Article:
Mays, G. Larry 1949-
Mays, G. Larry 1949-
Born July 2, 1949, in Knoxville, TN; son of Robert and Dorothy Mays; married June 12, 1971; wife's name Brenda O. (a state revenue and taxation employee); children: Gregory Lawrence, Gelaine Leslie Mays Jensen. Education: University of Tennessee, B.S., 1971, Ph.D., 1979; East Tennessee State University, M.A., 1975. Religion: Southern Baptist.
Knoxville Police Department, Knoxville, TN, police officer, 1971-76; East Tennessee State University, Johnson City, instructor, 1975-79; Appalachian State University, Boone, NC, assistant professor, 1979-81; New Mexico State University, Las Cruces, Regents Professor, 1981—.
Carnegie Foundation award, New Mexico professor of the year, 1997.
(With Joseph W. Rogers) Juvenile Delinquency and Juvenile Justice, Wiley (New York, NY), 1987.
(Editor, with Joel A. Thompson) American Jails: Public Policy Issues, Nelson-Hall (Chicago, IL), 1991.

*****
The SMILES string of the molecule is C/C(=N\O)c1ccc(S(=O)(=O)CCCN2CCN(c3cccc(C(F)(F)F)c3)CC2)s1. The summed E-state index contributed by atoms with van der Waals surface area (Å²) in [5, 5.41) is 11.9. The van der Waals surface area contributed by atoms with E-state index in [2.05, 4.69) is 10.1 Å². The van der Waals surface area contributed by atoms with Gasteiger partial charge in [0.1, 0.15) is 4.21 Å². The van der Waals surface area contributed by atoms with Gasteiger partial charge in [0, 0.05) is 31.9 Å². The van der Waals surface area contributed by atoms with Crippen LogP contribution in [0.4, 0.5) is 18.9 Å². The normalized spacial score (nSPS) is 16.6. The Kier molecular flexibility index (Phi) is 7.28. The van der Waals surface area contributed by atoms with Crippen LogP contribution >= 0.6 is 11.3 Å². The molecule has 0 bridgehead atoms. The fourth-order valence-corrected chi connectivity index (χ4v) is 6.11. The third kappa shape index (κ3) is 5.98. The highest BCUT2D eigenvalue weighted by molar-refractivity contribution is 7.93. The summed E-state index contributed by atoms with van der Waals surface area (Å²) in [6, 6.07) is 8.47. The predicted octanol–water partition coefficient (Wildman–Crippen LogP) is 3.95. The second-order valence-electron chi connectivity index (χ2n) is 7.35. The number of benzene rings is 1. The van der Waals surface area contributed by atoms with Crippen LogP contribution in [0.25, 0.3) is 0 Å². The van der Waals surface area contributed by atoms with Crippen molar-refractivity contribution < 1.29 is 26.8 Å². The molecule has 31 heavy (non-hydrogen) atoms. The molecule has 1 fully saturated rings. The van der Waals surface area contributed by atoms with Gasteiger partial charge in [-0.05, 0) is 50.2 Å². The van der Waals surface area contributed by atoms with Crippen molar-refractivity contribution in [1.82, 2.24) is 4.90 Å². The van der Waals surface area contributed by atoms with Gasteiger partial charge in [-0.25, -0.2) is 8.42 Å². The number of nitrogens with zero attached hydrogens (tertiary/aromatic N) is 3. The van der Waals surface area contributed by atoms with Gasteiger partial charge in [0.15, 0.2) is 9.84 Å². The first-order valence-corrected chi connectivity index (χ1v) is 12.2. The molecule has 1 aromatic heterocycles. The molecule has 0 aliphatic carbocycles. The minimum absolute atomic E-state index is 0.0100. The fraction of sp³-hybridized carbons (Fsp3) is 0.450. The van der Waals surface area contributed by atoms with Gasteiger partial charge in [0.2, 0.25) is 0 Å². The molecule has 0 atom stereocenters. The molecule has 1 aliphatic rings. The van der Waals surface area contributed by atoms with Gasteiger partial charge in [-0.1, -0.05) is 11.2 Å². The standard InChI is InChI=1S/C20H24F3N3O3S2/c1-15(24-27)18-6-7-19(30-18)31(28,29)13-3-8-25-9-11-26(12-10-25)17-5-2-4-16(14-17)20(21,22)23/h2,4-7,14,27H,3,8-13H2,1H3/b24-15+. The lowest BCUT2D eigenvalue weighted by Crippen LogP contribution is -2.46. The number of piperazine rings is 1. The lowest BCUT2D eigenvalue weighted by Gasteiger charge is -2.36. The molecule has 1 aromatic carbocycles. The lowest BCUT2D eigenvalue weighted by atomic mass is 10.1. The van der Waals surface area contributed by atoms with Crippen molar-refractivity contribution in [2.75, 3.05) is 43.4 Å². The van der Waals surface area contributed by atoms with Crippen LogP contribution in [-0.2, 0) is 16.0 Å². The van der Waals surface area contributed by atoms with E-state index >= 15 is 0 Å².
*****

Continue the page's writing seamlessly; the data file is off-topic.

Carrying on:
(With Dean J. Champion) Transferring Juveniles to Criminal Courts: Trends and Implications for Criminal Justice, Praeger (New York, NY), 1991.
(Editor, with Peter R. Gregware) Courts and Justice: A Reader, Waveland Press (Long Grove, IL), 1995, 3rd edition, 2004.
(Editor, with Tara Gray) Privatization and the Provision of Correctional Services: Context and Consequences, Anderson Publishing (Cincinnati, OH), 1996.
(Editor) Gangs and Gang Behavior, Nelson-Hall (Chicago, IL), 1997.
(With L. Thomas Winfree, Jr.) Contemporary Corrections, Wadsworth Publishing (Belmont, CA), 1998, 3rd edition published as Essentials of Corrections, 2005.
(With L. Thomas Winfree, Jr.) Juvenile Justice, McGraw-Hill (Boston, MA), 2000, 2nd edition, Waveland Press (Long Grove, IL), 2006.
(With Rick Ruddell) Making Sense of Criminal Justice: Policies and Practices, Roxbury Publishing (Los Angeles, CA), 2007.
Contributor of more than seventy articles to regional, national, and international journals.
G. Larry Mays told CA: "Much of my writing is motivated by my interactions with undergraduate and graduate students. I see in them a desire to understand criminal justice processes better. To that end I try to make each of my books tell a story that students will find engaging as well as educational."